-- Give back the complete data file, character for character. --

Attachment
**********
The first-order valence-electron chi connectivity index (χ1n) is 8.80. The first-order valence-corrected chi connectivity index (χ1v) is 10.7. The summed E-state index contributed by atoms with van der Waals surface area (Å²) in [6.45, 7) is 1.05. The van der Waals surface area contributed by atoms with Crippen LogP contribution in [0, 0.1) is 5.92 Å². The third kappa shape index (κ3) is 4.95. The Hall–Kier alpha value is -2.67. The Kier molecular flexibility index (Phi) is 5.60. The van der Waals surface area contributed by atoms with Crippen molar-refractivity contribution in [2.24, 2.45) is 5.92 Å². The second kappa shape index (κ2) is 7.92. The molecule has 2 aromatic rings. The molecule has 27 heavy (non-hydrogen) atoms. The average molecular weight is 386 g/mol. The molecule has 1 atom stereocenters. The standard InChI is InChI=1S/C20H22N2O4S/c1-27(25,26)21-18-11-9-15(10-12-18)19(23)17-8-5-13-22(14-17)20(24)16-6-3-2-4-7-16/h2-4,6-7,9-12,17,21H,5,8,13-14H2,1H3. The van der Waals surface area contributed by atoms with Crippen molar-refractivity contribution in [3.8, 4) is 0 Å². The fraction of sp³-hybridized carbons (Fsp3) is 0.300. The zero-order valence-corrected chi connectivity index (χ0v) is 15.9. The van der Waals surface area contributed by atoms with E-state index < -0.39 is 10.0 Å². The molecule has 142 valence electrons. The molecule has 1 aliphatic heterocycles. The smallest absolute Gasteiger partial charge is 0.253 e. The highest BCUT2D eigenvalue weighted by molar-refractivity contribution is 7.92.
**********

The first-order valence-electron chi connectivity index (χ1n) is 8.80. The first-order valence-corrected chi connectivity index (χ1v) is 10.7. The summed E-state index contributed by atoms with van der Waals surface area (Å²) in [6.45, 7) is 1.05. The van der Waals surface area contributed by atoms with Crippen LogP contribution in [0, 0.1) is 5.92 Å². The third kappa shape index (κ3) is 4.95. The Hall–Kier alpha value is -2.67. The Kier molecular flexibility index (Phi) is 5.60. The van der Waals surface area contributed by atoms with Crippen molar-refractivity contribution in [2.24, 2.45) is 5.92 Å². The second kappa shape index (κ2) is 7.92. The molecule has 2 aromatic rings. The molecule has 27 heavy (non-hydrogen) atoms. The average molecular weight is 386 g/mol. The molecule has 1 atom stereocenters. The standard InChI is InChI=1S/C20H22N2O4S/c1-27(25,26)21-18-11-9-15(10-12-18)19(23)17-8-5-13-22(14-17)20(24)16-6-3-2-4-7-16/h2-4,6-7,9-12,17,21H,5,8,13-14H2,1H3. The van der Waals surface area contributed by atoms with Crippen molar-refractivity contribution in [3.8, 4) is 0 Å². The fraction of sp³-hybridized carbons (Fsp3) is 0.300. The zero-order valence-corrected chi connectivity index (χ0v) is 15.9. The van der Waals surface area contributed by atoms with E-state index < -0.39 is 10.0 Å². The molecule has 142 valence electrons. The molecule has 1 aliphatic heterocycles. The smallest absolute Gasteiger partial charge is 0.253 e. The highest BCUT2D eigenvalue weighted by molar-refractivity contribution is 7.92.